NextGen Operations (NGO) is a new model for managing NYCHA’s developments. Launched in January 2015 at 18 developments as the Optimal Property Management Operating Model (OPMOM), the program aimed to empower property managers to truly manage their developments.
Senior Vice President (SVP) Janet Abrahams joined NYCHA in September 2015 to run this program, bringing with her a wealth of experience managing public housing in Chicago and Newark. Under her direction, OPMOM was restructured and renamed NextGen Operations (NGO). In July 2016 NGO was expanded to include the Queens/ Staten Island and Mixed-Finance departments.
Starting in 2017, the rollout of the NGO model to the remaining developments, which will continue reporting to SVP for Operations Brian Clarke, began with Manhattan South. The rollout is expected to be completed by January 2019.
NGO has provided a vision and metrics for a new management model, using a bottom-up approach built on team building at the developments to deliver smarter decisions and better results. NGO decentralizes operations to empower property management with more decision-making responsibility, allowing them to provide better service to the residents. NGO property managers:
- Set their own goals for areas such as rent collection or cleanliness of apartments, and create action plans to meet them;
- Set criteria to evaluate their job performance, in accordance with their action plans;
- Exert more control over their supply and vendor budget; and
- Have greater spending autonomy.
NGO Training Program
NGO established a training program to equip staff with additional skills. Since July 2016, more than 2,300 employees have participated in training related to the responsibilities of their positions. Supervisors had to take supervisory training; directors, regional asset managers (RAM), property managers and superintendents increased their knowledge of HUD rules; RAMs, property managers, superintendents and assistant property managers also received financial training from NYCHA’s Budget Department on creating and maintaining budgets. Every NGO employee was required to take customer service training.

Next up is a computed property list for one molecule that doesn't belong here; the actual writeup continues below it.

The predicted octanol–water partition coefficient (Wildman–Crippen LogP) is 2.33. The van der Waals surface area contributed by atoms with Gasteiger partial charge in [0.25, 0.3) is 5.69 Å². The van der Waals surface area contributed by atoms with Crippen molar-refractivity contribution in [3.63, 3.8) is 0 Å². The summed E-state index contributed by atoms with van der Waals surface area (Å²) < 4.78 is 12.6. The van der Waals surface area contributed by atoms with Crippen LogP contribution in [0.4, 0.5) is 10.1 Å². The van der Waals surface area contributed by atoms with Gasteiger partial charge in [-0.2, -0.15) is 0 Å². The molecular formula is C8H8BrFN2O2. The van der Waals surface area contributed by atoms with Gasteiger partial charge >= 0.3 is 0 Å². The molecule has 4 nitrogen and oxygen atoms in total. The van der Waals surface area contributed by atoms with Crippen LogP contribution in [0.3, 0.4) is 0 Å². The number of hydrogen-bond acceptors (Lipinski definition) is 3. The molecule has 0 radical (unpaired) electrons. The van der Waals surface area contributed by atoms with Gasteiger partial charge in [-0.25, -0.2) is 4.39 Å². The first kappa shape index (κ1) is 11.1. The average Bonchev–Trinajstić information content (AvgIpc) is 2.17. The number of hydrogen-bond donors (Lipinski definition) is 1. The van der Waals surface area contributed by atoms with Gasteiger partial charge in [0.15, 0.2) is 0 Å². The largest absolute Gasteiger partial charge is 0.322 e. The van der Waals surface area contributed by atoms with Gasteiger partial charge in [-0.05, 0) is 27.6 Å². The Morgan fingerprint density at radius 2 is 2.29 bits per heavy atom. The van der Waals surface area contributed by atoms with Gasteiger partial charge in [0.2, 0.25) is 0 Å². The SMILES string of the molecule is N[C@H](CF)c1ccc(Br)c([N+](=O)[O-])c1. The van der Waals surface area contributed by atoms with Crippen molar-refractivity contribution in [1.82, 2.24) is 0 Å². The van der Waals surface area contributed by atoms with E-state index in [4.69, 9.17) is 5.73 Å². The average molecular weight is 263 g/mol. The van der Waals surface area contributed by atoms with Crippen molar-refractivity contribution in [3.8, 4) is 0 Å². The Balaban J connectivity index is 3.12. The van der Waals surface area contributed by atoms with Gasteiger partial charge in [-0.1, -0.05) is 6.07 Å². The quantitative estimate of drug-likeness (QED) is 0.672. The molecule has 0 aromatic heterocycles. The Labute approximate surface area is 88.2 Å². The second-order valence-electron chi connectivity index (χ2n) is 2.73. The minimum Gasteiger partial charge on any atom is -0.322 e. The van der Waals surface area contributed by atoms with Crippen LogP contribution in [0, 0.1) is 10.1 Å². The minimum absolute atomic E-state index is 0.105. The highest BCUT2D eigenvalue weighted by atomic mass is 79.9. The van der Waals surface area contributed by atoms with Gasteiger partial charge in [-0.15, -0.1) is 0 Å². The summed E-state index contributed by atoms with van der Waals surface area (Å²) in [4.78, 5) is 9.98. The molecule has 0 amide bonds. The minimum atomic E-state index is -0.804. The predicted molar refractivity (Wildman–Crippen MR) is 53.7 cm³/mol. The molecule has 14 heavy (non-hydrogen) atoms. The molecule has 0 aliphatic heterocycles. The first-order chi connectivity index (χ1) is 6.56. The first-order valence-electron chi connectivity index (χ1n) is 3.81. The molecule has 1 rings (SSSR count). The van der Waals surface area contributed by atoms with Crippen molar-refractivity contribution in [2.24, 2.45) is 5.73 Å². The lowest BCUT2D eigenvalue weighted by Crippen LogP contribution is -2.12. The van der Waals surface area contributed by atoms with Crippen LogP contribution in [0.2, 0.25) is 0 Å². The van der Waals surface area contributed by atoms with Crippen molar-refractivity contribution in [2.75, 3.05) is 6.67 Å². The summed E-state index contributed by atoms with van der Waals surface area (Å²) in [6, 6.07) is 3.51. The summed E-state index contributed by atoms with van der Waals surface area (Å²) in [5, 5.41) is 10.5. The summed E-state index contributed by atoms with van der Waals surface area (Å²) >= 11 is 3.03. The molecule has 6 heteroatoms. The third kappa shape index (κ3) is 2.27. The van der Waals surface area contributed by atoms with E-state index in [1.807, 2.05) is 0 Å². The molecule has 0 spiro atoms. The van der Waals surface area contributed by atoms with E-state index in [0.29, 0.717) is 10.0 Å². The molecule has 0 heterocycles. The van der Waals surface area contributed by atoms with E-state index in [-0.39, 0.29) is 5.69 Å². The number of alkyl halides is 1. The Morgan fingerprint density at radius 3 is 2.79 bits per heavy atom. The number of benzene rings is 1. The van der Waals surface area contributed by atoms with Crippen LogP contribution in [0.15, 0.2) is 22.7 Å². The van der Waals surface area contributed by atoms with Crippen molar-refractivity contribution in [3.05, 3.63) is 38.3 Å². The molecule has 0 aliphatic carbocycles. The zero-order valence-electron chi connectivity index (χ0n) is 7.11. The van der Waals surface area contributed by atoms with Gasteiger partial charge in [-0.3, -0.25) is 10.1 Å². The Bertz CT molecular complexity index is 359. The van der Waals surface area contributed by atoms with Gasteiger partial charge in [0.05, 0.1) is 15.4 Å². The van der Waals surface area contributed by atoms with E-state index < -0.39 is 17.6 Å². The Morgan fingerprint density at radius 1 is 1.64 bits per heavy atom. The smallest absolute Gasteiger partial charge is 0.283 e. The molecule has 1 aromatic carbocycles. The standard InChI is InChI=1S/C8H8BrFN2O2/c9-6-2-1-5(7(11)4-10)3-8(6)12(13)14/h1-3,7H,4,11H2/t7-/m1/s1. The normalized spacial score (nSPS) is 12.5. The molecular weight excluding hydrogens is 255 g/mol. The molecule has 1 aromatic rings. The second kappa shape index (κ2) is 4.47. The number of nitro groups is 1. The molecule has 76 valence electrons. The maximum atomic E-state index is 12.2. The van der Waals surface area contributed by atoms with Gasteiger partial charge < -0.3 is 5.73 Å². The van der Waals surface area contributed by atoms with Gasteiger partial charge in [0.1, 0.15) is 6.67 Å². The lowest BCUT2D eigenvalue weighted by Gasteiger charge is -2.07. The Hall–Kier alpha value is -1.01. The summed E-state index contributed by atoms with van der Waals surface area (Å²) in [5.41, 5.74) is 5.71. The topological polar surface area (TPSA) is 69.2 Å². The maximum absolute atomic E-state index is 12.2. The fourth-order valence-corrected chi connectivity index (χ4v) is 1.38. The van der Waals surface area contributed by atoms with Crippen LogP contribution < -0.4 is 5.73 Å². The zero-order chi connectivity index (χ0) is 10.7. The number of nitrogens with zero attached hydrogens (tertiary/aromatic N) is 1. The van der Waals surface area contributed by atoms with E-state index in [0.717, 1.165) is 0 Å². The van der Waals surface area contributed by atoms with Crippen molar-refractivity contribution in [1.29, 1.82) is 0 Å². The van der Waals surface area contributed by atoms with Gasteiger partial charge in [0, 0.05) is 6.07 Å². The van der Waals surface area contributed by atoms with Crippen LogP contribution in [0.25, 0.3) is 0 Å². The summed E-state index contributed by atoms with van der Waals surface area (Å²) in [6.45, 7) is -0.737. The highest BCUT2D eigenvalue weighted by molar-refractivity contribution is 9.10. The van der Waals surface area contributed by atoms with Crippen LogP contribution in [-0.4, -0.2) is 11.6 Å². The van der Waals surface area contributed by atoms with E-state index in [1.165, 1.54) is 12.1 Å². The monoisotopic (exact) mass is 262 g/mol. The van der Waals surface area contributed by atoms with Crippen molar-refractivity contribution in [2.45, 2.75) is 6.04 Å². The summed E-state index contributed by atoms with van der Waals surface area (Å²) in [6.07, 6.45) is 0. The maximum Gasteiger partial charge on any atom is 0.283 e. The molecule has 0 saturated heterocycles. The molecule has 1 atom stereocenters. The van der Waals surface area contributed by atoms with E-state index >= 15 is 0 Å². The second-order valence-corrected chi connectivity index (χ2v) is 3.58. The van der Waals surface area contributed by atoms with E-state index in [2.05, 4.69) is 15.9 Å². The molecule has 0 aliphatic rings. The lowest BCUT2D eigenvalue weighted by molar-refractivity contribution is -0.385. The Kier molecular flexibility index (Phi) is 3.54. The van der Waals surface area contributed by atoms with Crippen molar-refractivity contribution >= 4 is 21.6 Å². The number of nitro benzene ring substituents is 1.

Customer service training enhanced interactions with people of all kinds, including colleagues. For teams to work effectively together, communications between staff had to improve. This training also facilitated better meetings with resident leaders and residents. We believe residents must be heard in order for the development staff to prioritize work well.
It will take time to really show improvement, but we are already seeing positive change. The response time for a maintenance work order at an NGO property is four days, compared to six days for a non-NGO property. NGO properties also performed better in 2016 than the NYCHA average for 10 of 14 other indicators.
Given NYCHA’s budget outlook, we face difficult times ahead. NGO employees who understand their properties can best prioritize work and determine how to use their limited resources, providing better customer service and quality of life for residents.